fried chicken on a biscuit

Tips for Best Biscuit Making

To ensure the lightest and softest biscuits ever, follow these tips for the beset biscuit making:

  • Make sure to use the coldest ingredients possible–cold butter, cold eggs, and cold buttermilk
  • After chilling the dough initially, knead it a few times to smooth it out and allow the butter to incorporate into the dough. Watch the video, especially at the 1:09 to 1:11 mark to see how I flatten the dough with the palm of my hand and smear it forward, which is called fraisage. It helps to create buttery layers in the dough.
  • After cutting out the biscuits, place them in the fridge while you preheat the oven.
gluten free biscuits

These biscuits are so light and airy!  If you haven’t already purchased Magnolia Table cookbook, check it out here.  It’s one of my favorites, and that’s saying a lot (you know, with my cookbook addiction and all).  😉

gluten free biscuits

Gluten Free Buttermilk Biscuits

These gluten free biscuits will become the lightest, most tender biscuits you'll ever have, gluten free or not!  
4.42 from 53 votes
Prep Time 20 minutes
Cook Time 30 minutes
Chilling Time 45 minutes
Total Time 1 hour 35 minutes
Course bread, Breakfast
Cuisine American
Servings 12 biscuits


  • 4 cups (560 g) Kim's gluten free flour blend (or your favorite blend with xanthan gum)
  • ¼ cup (45 g) baking powder
  • 1 tsp salt
  • 1 tsp baking soda
  • 3 sticks (¾ lb or 339 g) butter, cold and cut into ¼-inch slices
  • 2 large eggs, cold
  • cups (420 ml) buttermilk, cold (I prefer full fat buttermilk)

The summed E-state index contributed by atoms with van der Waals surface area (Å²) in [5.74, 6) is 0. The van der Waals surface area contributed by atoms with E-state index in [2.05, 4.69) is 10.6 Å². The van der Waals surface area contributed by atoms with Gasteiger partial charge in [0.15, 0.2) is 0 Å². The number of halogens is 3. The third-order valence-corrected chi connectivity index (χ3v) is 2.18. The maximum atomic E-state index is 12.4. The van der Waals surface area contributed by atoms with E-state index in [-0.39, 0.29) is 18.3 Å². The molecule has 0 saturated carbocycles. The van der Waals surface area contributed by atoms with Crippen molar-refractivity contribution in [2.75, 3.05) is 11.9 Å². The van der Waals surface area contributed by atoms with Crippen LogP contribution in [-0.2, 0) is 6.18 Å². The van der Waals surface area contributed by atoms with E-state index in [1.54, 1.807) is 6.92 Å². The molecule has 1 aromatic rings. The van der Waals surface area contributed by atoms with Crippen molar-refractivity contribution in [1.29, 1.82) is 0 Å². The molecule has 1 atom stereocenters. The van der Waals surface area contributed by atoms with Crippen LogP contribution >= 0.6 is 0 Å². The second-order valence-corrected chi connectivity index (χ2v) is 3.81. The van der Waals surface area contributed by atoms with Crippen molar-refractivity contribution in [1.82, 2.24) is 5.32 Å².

• 2 tbsp butter, melted


  • In a large bowl, whisk together flour, baking powder, baking soda, and salt.  
  • Add the butter pieces and using either a pastry cutter or your hands (I like to use my hands), rub and flatten each piece of butter into the flour mixture until large bean-sized pieces remain.  
  • Mix together buttermilk and eggs and pour into flour mixture.  
  • Stir with wooden spoon until it comes together.  You should not need more buttermilk, but if you do, only add 1-2 tsp at a time until the whole mixture comes together.  It should be slightly wet.  
  • Cover the bowl and place it in the refrigerator to chill for at least 30 minutes, or even overnight.  
  • Preheat the oven to 400 degrees.
  • Remove the dough from the refrigerator.  On a lightly floured surface, knead dough briefly, pressing and "smearing" the dough away from you onto the counter (called fraisage) with the palm of your hand. Roll or pat out the dough to about 1½-2 inches thick.  Cut with a biscuit cutter.
  • Place the biscuits side by side (touching) in a large round baking pan, or any kind of bakeware that will fit the biscuits (a 9 by 13-inch rectangular pan will also work, or even a large baking sheet). Chill for 15-30 minutes while preheating the oven to 400° F.
  • Brush the biscuits with melted butter.
  • Bake for about 30-35 minutes, or until lightly browned and well risen.  
  • Cool for about 5-10 minutes.


Biscuits freeze very well.  You can wrap them individually, but it’s not necessary if you place them in a freezer bag and then suck most of the air out of it with a straw (almost like using a food saver type of device to remove air).  Place the biscuits in the freezer and store for up to 3 months.  
Keyword buttermilk biscuits, Gluten Free, Gluten Free Biscuits
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Recipe adapted from Magnolia Table cookbook.

117 thoughts on “Gluten Free Buttermilk Biscuits”

  • Thank You for the best biscuit recipe and the BEST flour blends.